The visit begins well: pedestrians have a choice of walking down the gentle slope descending to the tunnel entrance or nipping through a welcoming gate and down some steps. At first, with the open air above and an adequately wide footpath, all seems good.
However, the interior of the tunnel is definitely not pedestrian-friendly. As the inscription above the entrance reminds us, it was opened in 1908 when most traffic was horse-drawn. Although the air may have been made piquant by horse manure and the occasional petrol engine, it must have been like nectar compared to the thick exhaust fumes filling the space today. Whatever the Edwardian creators of this tunnel may have intended, it's no place for the non-motorist now.
While pollution and congestion are the main criticisms levelled at the tunnel by modern users, the concerns at the time of its construction were rather different. That gentle entrance slope (vital for horse-drawn vehicles), the ventilation shafts and the new roads all take up substantial space, and the 3,000 local residents displaced by its building were vehement opponents of the scheme. Nonetheless, London County Council proceeded with the project.
The wonderfully-named Sir Maurice Fitzmaurice, the council's engineer, designed it; Edward H Tabor directed construction. Fitzmaurice had been engineer (with David Hay) for the Blackwall Tunnel, before going to Egypt to work on the Aswan Dam. After his return to London, he was the council's chief engineer and among his other major projects was the Woolwich foot tunnel.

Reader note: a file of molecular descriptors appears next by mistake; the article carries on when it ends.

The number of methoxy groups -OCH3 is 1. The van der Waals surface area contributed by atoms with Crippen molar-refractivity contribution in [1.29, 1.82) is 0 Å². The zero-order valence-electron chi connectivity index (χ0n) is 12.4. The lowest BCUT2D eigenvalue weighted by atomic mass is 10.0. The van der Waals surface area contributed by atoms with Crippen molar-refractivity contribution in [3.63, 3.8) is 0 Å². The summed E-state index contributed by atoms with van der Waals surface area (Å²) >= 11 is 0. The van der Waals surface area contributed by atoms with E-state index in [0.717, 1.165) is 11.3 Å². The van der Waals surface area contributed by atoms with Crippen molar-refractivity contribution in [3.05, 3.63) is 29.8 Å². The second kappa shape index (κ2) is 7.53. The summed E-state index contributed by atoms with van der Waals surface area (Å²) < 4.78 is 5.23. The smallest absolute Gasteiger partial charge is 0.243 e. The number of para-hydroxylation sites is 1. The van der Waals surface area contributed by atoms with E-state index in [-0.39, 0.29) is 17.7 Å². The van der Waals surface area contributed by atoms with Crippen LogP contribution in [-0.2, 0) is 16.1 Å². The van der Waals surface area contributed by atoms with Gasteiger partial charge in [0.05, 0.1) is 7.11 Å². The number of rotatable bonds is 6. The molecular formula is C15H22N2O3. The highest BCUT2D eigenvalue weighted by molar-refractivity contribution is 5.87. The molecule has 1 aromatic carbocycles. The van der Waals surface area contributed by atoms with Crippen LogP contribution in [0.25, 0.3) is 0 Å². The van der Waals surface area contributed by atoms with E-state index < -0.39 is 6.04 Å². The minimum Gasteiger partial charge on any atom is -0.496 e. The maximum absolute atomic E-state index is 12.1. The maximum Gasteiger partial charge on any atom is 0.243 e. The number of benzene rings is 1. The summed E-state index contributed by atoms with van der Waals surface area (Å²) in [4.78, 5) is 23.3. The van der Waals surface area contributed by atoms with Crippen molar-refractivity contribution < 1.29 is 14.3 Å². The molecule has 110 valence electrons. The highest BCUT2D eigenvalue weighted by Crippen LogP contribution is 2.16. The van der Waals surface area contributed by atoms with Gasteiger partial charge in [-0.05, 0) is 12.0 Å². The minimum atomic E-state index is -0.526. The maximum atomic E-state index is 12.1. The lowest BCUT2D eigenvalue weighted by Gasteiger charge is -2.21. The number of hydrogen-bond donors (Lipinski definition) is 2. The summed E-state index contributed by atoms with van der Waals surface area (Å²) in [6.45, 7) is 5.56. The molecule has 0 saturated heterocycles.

Part of the construction was by the cut-and-cover method but most required the use of tunnelling shields. Their cutting edges remain on-site, forming the entrance arches to the tunnel which is lined with cast-iron segments, covered in tiles. It is just under 1.5 kilometres long, and its maximum depth is 23 metres below the surface.
Given that length, ventilation is essential. There are four ventilation shafts: two marked by cupolas familiar to travellers along the Thames, and two rather more plain models set back from the river. The cupolas have staircases which once allowed pedestrian access to the tunnel, but they were closed due to damage in the Second World War and have never reopened.
From the Rotherhithe end, the tunnel soon angles to the right and so it emerges further east across the Thames, in Limehouse. The tunnel's purpose was to serve the docks at its termini; a straight line between them would have had two problems - the docks themselves were in the way; and it was feared that if there was daylight visible ahead, horses might bolt.
In 1908, the tunnel was opened by the Prince of Wales (the future George V). Welcoming 2,600 vehicles a day, it was considered a great success. Today, about 34,000 pass through each day, along with an estimated 20 (fool)hardy pedestrians. As for me, having washed the exhaust fumes away, I'm in no hurry to descend into the tunnel again.
Further reading: Dr Amanda Squires' article for Rotherhithe & Bermondsey Local History Society. Fin Fahey's photographic comparison of the entrance 1909/2006. Wonderful photos of the tunnel's construction in the Science & Society Picture Library.
I have also walked in the more pleasant Woolwich foot tunnel and - just before London Overground moved in - the historic Thames Tunnel.
Sunday, 5 May 2013